Understanding Pivot Points

In Blender, the concept of a “pivot point” refers to the point around which transformations such as scaling, rotating, and translating occur. Understanding and manipulating the pivot point is crucial for efficient and precise 3D modeling, animation, and general scene manipulation.

Default Pivot Point:

By default, Blender uses the median point of the selected objects as the pivot point. This means that when you perform a transformation operation, it takes place around the center of the selected objects.

Types of Pivot Points

In Blender, pivot points play a crucial role in determining the center around which transformations occur. Blender offers various types of pivot points, each serving specific purposes in 3D modeling, animation, and scene manipulation. Understanding these pivot points is essential for achieving precision and control in your work. Here are the main types of pivot points in Blender:

1. Median Point (Default):

  • Description: The median point is the default pivot point in Blender. It is the average position of all selected elements.
  • Use Case: Generally used for balanced transformations around the center of selected objects.

2. Individual Origins:

  • Description: Pivot point is set for each selected element individually. Transformations occur relative to each element’s own origin.
  • Use Case: Useful when you want to perform operations independently on multiple objects.

3. Active Element:

  • Description: The pivot point is set to the location of the active (last selected) object.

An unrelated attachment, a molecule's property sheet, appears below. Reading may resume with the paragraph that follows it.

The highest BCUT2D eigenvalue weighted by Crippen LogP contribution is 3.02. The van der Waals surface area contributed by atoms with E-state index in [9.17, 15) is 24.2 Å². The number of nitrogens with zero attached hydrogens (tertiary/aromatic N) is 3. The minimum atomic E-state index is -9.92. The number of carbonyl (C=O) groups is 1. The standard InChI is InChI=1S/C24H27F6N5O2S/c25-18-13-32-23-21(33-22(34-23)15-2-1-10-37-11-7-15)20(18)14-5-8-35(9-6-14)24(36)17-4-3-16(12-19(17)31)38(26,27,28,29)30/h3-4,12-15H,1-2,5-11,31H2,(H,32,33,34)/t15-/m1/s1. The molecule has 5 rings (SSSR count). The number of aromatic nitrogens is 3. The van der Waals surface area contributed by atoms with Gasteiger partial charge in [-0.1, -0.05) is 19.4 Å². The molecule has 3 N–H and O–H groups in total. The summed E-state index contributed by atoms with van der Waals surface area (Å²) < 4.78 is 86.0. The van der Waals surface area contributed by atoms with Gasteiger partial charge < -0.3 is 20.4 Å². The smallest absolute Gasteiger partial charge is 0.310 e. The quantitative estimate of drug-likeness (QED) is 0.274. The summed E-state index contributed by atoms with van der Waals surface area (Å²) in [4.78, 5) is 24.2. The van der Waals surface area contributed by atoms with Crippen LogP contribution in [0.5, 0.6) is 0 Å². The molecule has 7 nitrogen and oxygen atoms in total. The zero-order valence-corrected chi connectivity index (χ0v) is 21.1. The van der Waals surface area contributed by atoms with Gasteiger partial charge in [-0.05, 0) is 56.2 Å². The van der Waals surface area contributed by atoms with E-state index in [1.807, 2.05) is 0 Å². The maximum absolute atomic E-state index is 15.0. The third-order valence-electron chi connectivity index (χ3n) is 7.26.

• Use Case: Handy when you want transformations to revolve around a specific object.

4. Bounding Box Center:

  • Description: The center of the bounding box that encloses all selected objects is used as the pivot point.
  • Use Case: Ensures transformations occur around the overall center of the selected objects’ volume.

5. 3D Cursor:

  • Description: Pivot point is set to the location of the 3D cursor, a movable point in 3D space.
  • Use Case: Useful for setting a custom pivot point, allowing precise control over transformations based on a specific point in the scene.

6. Object Center:

  • Description: Pivot point is set to the origin point of the active object.
  • Use Case: Useful for making transformations based on an object’s local coordinates.

Changing Pivot Points:

To change the pivot point in Blender, you can use the pivot point menu in the 3D View header, press the keyboard shortcut period (.), or access the “Transform Pivot Point” dropdown menu in the toolbar on the left side of the 3D View.

Practical Considerations:

  • Precise Rotation: Choosing the right pivot point is crucial for achieving precise rotations, especially in complex scenes.
  • Scaling Control: Different pivot points are useful for controlling scaling behavior, maintaining symmetry or scaling each element individually.
  • Animation: Pivot points play a role in defining the center of rotation for animated objects. Choosing the appropriate pivot point ensures smooth and realistic motion.

Understanding and utilizing the various pivot points in Blender empowers artists to have greater control over their creative process, facilitating a more intuitive and efficient 3D workflow.

Changing Pivot Points in Blender

Changing pivot points in Blender is a fundamental aspect of 3D modeling and animation, allowing users to control the center around which transformations occur. Blender offers multiple methods to change pivot points, providing flexibility in adapting to different scenarios. Here’s a guide on changing pivot points in Blender:

1. User Interface Options:

  • Header Menu:
    • In the 3D View header, you can find the pivot point menu on the far right.
    • Click on the pivot point icon to reveal a dropdown menu with available options.
  • Toolbar:
    • On the left side of the 3D View, you can find the “Transform Pivot Point” dropdown menu in the toolbar. This offers a convenient way to switch pivot points.